“God gives us the ingredients for our daily bread, but he expects us to do the baking.”—Chip Ingram
I stood there, contemplating the recipe. Would it be good? What if my modifications/changes to keep the recipe gluten-free, cause it to fall flat? Furthermore, what would my daughter and her friend think? I could be investing 20-30 minutes of my time that may ultimately end up wasted, and require me to start all over with something different. On the other hand, the recipe seemed to possess all the key ingredients . . .
I was hoping to create muffins that were not only gluten-free, but also infused with much love and, of course, yummy flavors that would appeal to my daughter’s taste preference. I was putting complete confidence in a recipe I had never before made, created by a person whose recipe-website I had never before used. Hmm . . . That is when it hit me. Baking was similar to our faith life.
According to Hebrews 11:1, “Now faith is the confidence in what we hope for, and assurance about what we do not see.” Furthermore, according to the dictionary, faith has two meanings: “Complete trust or confidence in someone or something;” or, “a strong belief in God.”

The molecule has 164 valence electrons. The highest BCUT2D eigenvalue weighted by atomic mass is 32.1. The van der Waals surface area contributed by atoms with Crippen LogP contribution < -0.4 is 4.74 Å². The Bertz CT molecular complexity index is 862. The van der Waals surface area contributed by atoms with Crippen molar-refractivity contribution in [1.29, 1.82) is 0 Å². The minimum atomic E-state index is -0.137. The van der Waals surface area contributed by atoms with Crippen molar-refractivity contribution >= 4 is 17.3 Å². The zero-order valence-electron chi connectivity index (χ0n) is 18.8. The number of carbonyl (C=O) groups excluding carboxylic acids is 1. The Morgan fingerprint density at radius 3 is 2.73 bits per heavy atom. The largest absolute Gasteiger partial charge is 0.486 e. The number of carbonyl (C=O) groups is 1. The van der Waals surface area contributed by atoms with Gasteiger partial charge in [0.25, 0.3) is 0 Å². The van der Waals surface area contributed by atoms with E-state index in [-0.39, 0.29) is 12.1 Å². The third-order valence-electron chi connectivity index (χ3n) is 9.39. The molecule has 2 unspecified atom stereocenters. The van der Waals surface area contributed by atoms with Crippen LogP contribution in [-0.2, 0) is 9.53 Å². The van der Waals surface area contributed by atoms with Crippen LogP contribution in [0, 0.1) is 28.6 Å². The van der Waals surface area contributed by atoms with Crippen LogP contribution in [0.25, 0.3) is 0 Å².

Faith is as intangible as love; and yet, we all can recognize the feeling of love. Love, like faith, requires the proper ingredients, such as people, as well as loving actions. Examples of these ingredients in action might include (but certainly aren’t limited to): a man who thoughtfully writes a love letter to his beloved for no special occasion—only the feeling of love; the mother who painfully tells her child, “no,” not because she doesn’t want her child to be happy, but because she loves her child enough to give him boundaries; or, the grandchild who sets aside a work project, in spite of a pending deadline, in order to help grandparent. The point is, without the proper ingredients fueled by action, love may not thrive or grow. In fact, without action, love may stagnate, flounder, or perhaps even wither. Thus, it is with faith—and even baking!
Faith, without the suitable ingredients that are further energized by a recipe for action, cannot thrive. While it is easy to say, “I have faith in God,” action is still required. Just as I could have stood at my kitchen counter stating that, “I have faith in this recipe,” but then didn’t make the muffins, did I really have faith? Furthermore, there is no one action that defines faith, just as there is no one recipe to successfully bake muffins. Rather, it often those little, day-to-day choices and actions, that demonstrate, build, and foster one’s faith.